like abortions, birth control, gynecological check-ups and so on by either limiting funding to such clinics or in some other way making it more difficult for women to seek these services. What is so threatening about these clinics, that Republicans — and some Democrats — see it fit to limit their funding or make their patients’ lives more difficult? Such clinics educate women, just like health classes and sex education classes, but on a whole new level. They help women of all education levels, class, income levels and ages to know more about their bodies, how to practice safe sex and with family planning. Women who have more and can make better choices, women who have more opportunities, threaten the establishment — made up mostly of men. Less than recently, the President signed a new and broad series of health care reforms into law, which included keeping students under their parent or guardian’s health insurance coverage until the age of 26. It also set up ways for preventative care to be more easily covered, as well as the new system where insurance could be bought and sold across state lines. These all

tie in with reproductive health, such as gynecology check-ups fall under preventative medicine and as services that are underfunded or cut in the states with lower insurance rates. As a result, women’s health clinics and their services will be more and more difficult for poor women to access. Women’s health, specifically reproductive health, is a hot button issue for a lot of reasons. It definitely turns into a hot button issue when the topic of abortion is breached. There has been plenty of violent rhetoric thrown at those who support the continuation of such a practice, mostly from men, who will never experience the horrific consequences of a pregnancy gone wrong. That level of unwillingness to step inside the metaphorical shoes of someone and know an inkling of what it’s like to be assaulted, battered or carrying something that could end your life, then have to brave scorn, jeers and pictures of dead fetuses in order to see your doctor, is not the kind of leadership I want making decisions for me about my health care. —Pamela McCray is an IC columnist and a junior majoring in political science.



Independent Collegian

Monday, February 17, 2011




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Miserable From Page A1 who haven’t necessarily taken the time to become familiar with all that Toledo has to offer.” Forbes annually rates the top 20 miserable cities based on 10 factors including unemployment over three years, tax rates, commute times, violent crimes and how sports teams have fared over the past three years. “We added two housing metrics this year: the change in median home prices over three years, and foreclosure rates in 2010, as compiled by RealtyTrac,” according to Forbes’ website. “We also considered corruption based on convictions of public officials in each region, as tracked by the Public Integrity Section of the U.S. Department of Justice. Lastly, we factored in an index put together by Portland, Ore., researcher Bert Sperling that rates weather in each metro on factors relating to temperature, precipitation and humidity.” Cleveland, 2010’s champion of misery, moved up to the 10th spot this year despite LeBron James’ decision to “take his talents to South Beach.” Though Cleveland’s unemployment rate rose to 9.3 percent the city’s ranking improved.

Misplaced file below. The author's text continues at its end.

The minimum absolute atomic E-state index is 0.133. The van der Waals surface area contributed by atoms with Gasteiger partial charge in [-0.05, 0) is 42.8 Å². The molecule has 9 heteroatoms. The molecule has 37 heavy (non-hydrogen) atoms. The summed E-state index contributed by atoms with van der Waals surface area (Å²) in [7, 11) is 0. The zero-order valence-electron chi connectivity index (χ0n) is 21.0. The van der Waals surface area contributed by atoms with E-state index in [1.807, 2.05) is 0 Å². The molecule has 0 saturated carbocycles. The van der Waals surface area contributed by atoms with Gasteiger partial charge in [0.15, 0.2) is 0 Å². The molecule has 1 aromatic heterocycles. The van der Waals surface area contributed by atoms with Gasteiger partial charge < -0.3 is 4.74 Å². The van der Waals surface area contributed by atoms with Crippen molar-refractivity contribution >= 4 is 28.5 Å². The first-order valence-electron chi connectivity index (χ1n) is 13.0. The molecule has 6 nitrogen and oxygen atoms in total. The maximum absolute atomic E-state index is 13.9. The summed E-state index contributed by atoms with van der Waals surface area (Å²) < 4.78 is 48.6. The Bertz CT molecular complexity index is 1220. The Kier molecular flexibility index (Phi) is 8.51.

Town From Page A1 “We’re in advanced stages in conversations with various retail, restaurant and service users who will not only cater to the University of Toledo community, but the broader trade area by offering unique retail and restaurant experiences,” said Principal of Fairmount Properties, Randy Ruttenberg. “Our experience in other projects is that the most ideal merchandising mix includes national, regional and local tenants and to the extent that those best in class retailers, that we are marketing to have Toledo on their radar screen.” Schroeder said the gateway project is focusing on bringing in businesses students are interested in. “Over the last four years, every student leadership that has been in place, we’ve worked with to see what retails they’re interested in,” Schroeder said. “Students have told us they would like to see a sportsrelated restaurant, a coffee shop, a hair, nail, or tanning service and something involving a more technological service component.” The gateway project will also include 50 units of student housing on top of the businesses. “The type of housing we will be building will be


Independent Collegian Cleveland did benefit from a housing market that did not crash as much as other miserable cities. “Yet Cleveland was the only city to rank in the bottom half of each of the 10 categories we considered,” according to Forbes’ website. Detroit moved from fourth in 2010 to 15th this year, despite the number of schools being closed in the city. “Fifty-nine schools [closed in Detroit] the past two years, and a recent study suggested that the city will need to close half of the remaining 142 public schools over the next two years,” according to Forbes’ website. “The move would lead to high school class sizes of 62 students,.” Lafond, who is president of the Women’s Law Association, said she can recall Detroit’s better days and appreciates what Toledo has to offer. “I know there are still people in Michigan who have happy memories of Detroit during its heyday, and it would be great to see the city revitalized and restored to a safe, vibrant city,” she said. Chaz Boes, a sophomore double majoring in world religions and law and social thought at UT, said, “At least we [Toledo] are not number one.” more unique in nature and will be characterized by high ceilings, generous loftstyle windows and well- appointed kitchen and common areas,” Ruttenberg said. Schroeder said the prices would be comparable to what students might pay at Olde Town University Square apartments and would be marketed more towards upper classmen and graduate students. And that’s not all; this is only the first phase of the “college town” Dorr corridor. The second phase will be adding a similar strip of retailers, restaurants and possibly a movie theater on Dorr Street across from Campus Oasis. “Movie theaters are really hard to do though,” Schroeder said. Together, the two phases will create an “L” shaped strip mall setup on the corner of Dorr and Secor. However, all the planning going into this project will not matter unless Fairmount Projects is able to find enough retailers to fill the remaining 20,000 square feet. Groundbreaking for the bookstore phase of the project is supposed to start in the summer term if everything goes as planned. “This is all market based,” he said. “We have to have market type retail tenants.